The Versatile Sweater Requires Special Care

The Versatile Sweater Requires Special Care

Q. Working from home, I’m wearing sweaters nearly every day as it is getting colder. I have a mix of ones I’ve owned for years and newer ones which are pretty upscale. I’m wondering how often, and how I should wash them? Should I take them to the dry cleaner?                                

A. Knitted garments are different from tailored clothing, and are treated differently. First they offer well-dressed men a much wider range of colors to choose from. Beyond the limiting trio of blue, gray, and tan, sweaters may include pastels, brights, whites, and various patterns. Sweaters have another major advantage over jackets: Often you wash them yourself.

Fine sweaters, whether they are wool, cashmere, cotton, or silk, do require a certain amount of special handling. Of course, you can just take them to an expensive professional dry cleaner and pay whatever the charge is. Or, for a lot less, you can do most of the upkeep at home, and keep them looking good for years. Obviously, whether you can clean your sweater yourself and what methods to employ depend on the fabric and level of dirt. 

Soiled sweaters definitely require the skillful handling of a professional. Bite the bullet and take them to the best dry cleaner you can find.

But not every sweater needs to even be cleaned to be refreshed. For sweaters that are clean but just don’t seem quite fresh, rather than having them dry cleaned or deciding to wash them yourself, you can use the following method to fluff and freshen them in your dryer. Put dry sweaters – turned inside out – into the dryer on the “gentle” cycle and set the temperature to “air” (no heat). Fluff them for no more than five or ten minutes. You might add one or two fabric softener sheets to the dryer – preferably a variety that is not scented. You will be amazed at the amount of lint, fluff, and dirt-holding fuzz that is released into the lint trap. Certainly, this is not a substitute for real cleaning, but to freshen a sweater, it is an excellent strategy.

For clean sweaters with a small spot or two: these do need to be cleaned but often may merely be spot treated. Before you decide to wash or dry clean a sweater that is only slightly spotted or stained, first try using a spray spot remover, such as K2r. Follow the easy directions on the can.                                 

For sweaters needing some cleaning, that you might normally bring to a dry cleaner,there exists an inexpensive substitute for dry cleaning.It’s great foryour less-than-favorite sweaters and knock-around jackets – anything that does not need pre-spotting, skillful pressing, or other special handling. A half-way treatment, it involves nothing more than using a dryer and a special dry-cleaning-at-home product that comes as a kit. The most widely-available one is called Dryel. A gentle way to remove bacteria and odors from clothes, it works without dry cleaning chemicals and with none of the rough agitation of wet washing.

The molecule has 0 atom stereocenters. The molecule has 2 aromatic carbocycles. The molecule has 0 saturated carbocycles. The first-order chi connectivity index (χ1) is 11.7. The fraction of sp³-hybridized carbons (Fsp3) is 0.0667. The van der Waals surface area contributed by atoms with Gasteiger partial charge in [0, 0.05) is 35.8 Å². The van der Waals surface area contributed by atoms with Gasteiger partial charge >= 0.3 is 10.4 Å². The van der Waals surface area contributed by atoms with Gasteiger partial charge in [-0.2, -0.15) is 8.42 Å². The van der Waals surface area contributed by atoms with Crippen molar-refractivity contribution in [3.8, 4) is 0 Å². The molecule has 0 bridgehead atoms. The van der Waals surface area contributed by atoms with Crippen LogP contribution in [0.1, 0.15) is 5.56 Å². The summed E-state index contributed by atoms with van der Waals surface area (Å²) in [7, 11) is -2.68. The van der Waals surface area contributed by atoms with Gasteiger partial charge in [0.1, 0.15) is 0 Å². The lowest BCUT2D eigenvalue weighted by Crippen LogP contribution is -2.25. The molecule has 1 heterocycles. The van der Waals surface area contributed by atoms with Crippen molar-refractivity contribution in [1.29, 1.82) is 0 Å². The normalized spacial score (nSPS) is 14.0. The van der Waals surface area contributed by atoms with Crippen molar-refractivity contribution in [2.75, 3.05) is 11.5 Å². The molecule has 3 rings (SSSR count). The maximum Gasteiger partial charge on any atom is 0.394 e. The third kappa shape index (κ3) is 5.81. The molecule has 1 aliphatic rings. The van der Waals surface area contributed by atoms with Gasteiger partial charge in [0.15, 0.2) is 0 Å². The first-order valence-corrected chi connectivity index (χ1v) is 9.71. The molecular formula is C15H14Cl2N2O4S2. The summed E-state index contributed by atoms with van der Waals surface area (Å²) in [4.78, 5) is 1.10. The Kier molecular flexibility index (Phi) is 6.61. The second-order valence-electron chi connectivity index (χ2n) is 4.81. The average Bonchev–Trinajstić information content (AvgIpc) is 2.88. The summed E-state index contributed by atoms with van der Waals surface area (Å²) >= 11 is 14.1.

Put a few items along with the cleaning cloth into the bag (both supplied with the kit); throw them in the dryer; they will clean without shrinking or fading the colors. While not as thorough as dry cleaning, this process is often good enough and is far less expensive than professionally cleaning one garment.

To wash a sweater at home, either by hand or in the machine, keep in mind that fabrics are different. Cotton and wool are sturdier than cashmere and silk, and don’t require as much special attention. But, even for acrylic, cotton, and other sweaters that are labeled “Machine Washable,” you should not wash them as you would other everyday wear. For machine washable sweaters and even for those you wash in a sink by hand, start by turning it inside out. If machine washing, place in a zippered mesh laundry bag; add a clean terry cloth towel to the load to help “scrub” as it washes. Always use cold water and, if in the machine, the “gentle” cycle. After washing and rinsing, to get rid of excess water, squeeze the garment, don’t twist. Next, roll up in a clean, dry towel; squeeze again. Unroll, return to right-side-out, and lay out on a flat surface on a large dry towel. Gently shape and smooth out with your hands to finish drying.

No matter which method you use, carefully fold your sweater and store in a drawer or on a shelf. To  maintain a sweater’s shape, do NOT hang it on a hanger, not even a padded one.

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